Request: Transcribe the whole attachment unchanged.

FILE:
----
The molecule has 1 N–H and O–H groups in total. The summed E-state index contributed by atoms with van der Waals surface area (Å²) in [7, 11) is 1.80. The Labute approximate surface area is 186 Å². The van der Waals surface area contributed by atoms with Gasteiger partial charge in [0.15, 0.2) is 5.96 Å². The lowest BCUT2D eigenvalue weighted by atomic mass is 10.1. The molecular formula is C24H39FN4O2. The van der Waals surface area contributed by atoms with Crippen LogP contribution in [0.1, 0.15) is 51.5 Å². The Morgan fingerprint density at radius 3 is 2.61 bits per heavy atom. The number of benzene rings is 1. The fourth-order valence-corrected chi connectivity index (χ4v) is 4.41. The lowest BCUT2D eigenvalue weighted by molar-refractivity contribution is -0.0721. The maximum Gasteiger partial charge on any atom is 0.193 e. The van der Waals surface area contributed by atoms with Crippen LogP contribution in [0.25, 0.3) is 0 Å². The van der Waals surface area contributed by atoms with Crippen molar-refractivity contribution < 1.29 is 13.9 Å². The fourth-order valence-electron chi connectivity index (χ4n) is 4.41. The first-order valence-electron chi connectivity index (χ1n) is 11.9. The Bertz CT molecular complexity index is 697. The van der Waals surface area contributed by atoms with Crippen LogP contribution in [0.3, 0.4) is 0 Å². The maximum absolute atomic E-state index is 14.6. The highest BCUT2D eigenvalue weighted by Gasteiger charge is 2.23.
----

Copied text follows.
The molecule has 1 N–H and O–H groups in total. The summed E-state index contributed by atoms with van der Waals surface area (Å²) in [7, 11) is 1.80. The Labute approximate surface area is 186 Å². The van der Waals surface area contributed by atoms with Gasteiger partial charge in [0.15, 0.2) is 5.96 Å². The lowest BCUT2D eigenvalue weighted by atomic mass is 10.1. The molecular formula is C24H39FN4O2. The van der Waals surface area contributed by atoms with Crippen LogP contribution in [0.1, 0.15) is 51.5 Å². The Morgan fingerprint density at radius 3 is 2.61 bits per heavy atom. The number of benzene rings is 1. The fourth-order valence-corrected chi connectivity index (χ4v) is 4.41. The lowest BCUT2D eigenvalue weighted by molar-refractivity contribution is -0.0721. The maximum Gasteiger partial charge on any atom is 0.193 e. The van der Waals surface area contributed by atoms with Crippen LogP contribution in [0.25, 0.3) is 0 Å². The van der Waals surface area contributed by atoms with Crippen molar-refractivity contribution < 1.29 is 13.9 Å². The fourth-order valence-electron chi connectivity index (χ4n) is 4.41. The first-order valence-electron chi connectivity index (χ1n) is 11.9. The Bertz CT molecular complexity index is 697. The van der Waals surface area contributed by atoms with Crippen LogP contribution in [0.3, 0.4) is 0 Å². The maximum absolute atomic E-state index is 14.6. The highest BCUT2D eigenvalue weighted by Gasteiger charge is 2.23.